July 13th, 2009

What's in a name? Not much for Chicago

By Paul Merrion
Crain's Chicago Business

Three years after Chicago set out to raise cash from corporate sponsorships, the sale of naming rights and other marketing deals, there’s not much to show except a $285,460 consultant’s study completed a year ago.

While companies line up to sponsor the Taste of Chicago or the Air and Water Show every year, Mayor Richard M. Daley wants to take it to another level. He sought to emulate cities like San Diego, which has generated $20 million in corporate sponsorships and marketing deals over the last decade. San Diego has an official beverage (Pepsi), an official cell-phone provider (Verizon) and even an official external automatic defibrillator (Cardiac Science).

Big marketing deals are a natural extension of Mr. Daley’s aggressive pursuit of privatization, which has generated billions of dollars from leasing the Chicago Skyway, city parking garages and parking meters in recent years. At one point, the city even budgeted $3 million in revenue from a deal to rename the Skyway (the idea was shelved after two failed attempts).

In 2006, the Daley administration asked consultants to study Chicago’s marketing potential and explore naming rights deals for city assets. In the end, the consultants didn’t recommend any deals because they sensed the city was too skittish about adding corporate names to public property.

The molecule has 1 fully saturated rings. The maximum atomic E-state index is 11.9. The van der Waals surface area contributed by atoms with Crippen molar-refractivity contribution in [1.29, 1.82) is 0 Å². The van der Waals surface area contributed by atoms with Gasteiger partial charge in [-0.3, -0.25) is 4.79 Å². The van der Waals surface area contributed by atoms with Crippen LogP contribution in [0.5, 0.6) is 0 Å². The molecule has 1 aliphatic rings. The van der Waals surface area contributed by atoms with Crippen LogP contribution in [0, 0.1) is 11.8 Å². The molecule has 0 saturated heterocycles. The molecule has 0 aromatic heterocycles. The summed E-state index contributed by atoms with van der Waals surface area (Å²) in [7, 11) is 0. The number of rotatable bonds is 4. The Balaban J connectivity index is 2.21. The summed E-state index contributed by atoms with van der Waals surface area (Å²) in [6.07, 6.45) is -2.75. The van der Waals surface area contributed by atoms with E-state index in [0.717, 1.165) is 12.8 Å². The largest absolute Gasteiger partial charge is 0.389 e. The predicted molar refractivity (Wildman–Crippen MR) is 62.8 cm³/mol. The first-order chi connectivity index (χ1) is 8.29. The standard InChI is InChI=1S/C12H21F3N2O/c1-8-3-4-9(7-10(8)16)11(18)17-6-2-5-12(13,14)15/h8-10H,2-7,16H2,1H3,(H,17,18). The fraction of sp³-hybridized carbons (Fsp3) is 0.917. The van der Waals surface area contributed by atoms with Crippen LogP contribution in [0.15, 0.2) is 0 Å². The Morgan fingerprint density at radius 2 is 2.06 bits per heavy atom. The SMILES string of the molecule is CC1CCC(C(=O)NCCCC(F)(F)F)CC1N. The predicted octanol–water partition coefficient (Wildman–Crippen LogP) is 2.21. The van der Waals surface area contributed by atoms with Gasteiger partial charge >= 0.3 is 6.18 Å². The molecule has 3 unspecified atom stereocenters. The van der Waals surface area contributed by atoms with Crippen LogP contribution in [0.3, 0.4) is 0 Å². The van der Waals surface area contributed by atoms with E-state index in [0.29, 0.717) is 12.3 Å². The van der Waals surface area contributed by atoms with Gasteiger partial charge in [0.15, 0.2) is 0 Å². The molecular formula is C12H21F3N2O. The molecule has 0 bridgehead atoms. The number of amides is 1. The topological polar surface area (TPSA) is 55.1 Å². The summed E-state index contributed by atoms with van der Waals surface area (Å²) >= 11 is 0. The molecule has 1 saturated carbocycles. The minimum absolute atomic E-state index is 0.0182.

“We spelled out a lot of opportunities; naming rights wasn’t one of them,” says Bryan Knust, an account director who managed the study for the city’s prime contractor, Octagon Inc. of Norwalk, Conn., a unit of New York-based ad giant Interpublic Group. “The city was cautious about renaming any assets.”

But no other sizable marketing initiatives were created, either. While the city’s financial strategists focused on Chicago’s bid to host the 2016 Olympics and the now-aborted effort to privatize Midway Airport, corporate advertisers began backing away from marketing deals with big cities.

“These deals tend to be very long term, and marketers are getting away from long-term deals now,” says David Peart, a former naming rights consultant who now is vice-president of business partnerships for the Pittsburgh Penguins hockey team.

However, some deals are getting done. Last month, New York’s transit agency put finishing touches on a $4-million, 20-year pact that will put Barclays Bank’s name on two subway stations adjacent to a real estate development that includes a sports arena also named after the British financial institution.

The Chicago Transit Authority is evaluating bids to hire a consultant to study ideas for marketing deals, a spokeswoman says.

A spokesman for the city finance department declines to comment on the study or the city’s plans and refuses to provide a copy of the marketing recommendations in the report. A CTA spokeswoman says no information is available during its bid evaluation process.

These sponsorships generate opposition, so there has to be a big enough payoff for both the city and the advertiser to make it worth taking the heat.

Cities “feel it’s a free source of money, but that’s the wrong way of looking at it,” says Robert Weissman, managing director of Commercial Alert, a Ralph Nader-affiliated, Washington, D.C.-based non-profit. “The city or school is trading away this valuable, non-commercial space and to some extent betraying the public trust. We oppose them across the board.”

What’s more, Chicago’s size and politics make any deal more difficult to pull off.

“The more decisionmakers there are, the more difficult it is,” says Ed Augustine, managing partner of Atlanta-based Pathfinder Group, a municipal marketing firm whose clients include Dallas, Atlanta and San Diego. “That’s why we stay out of big cities.”

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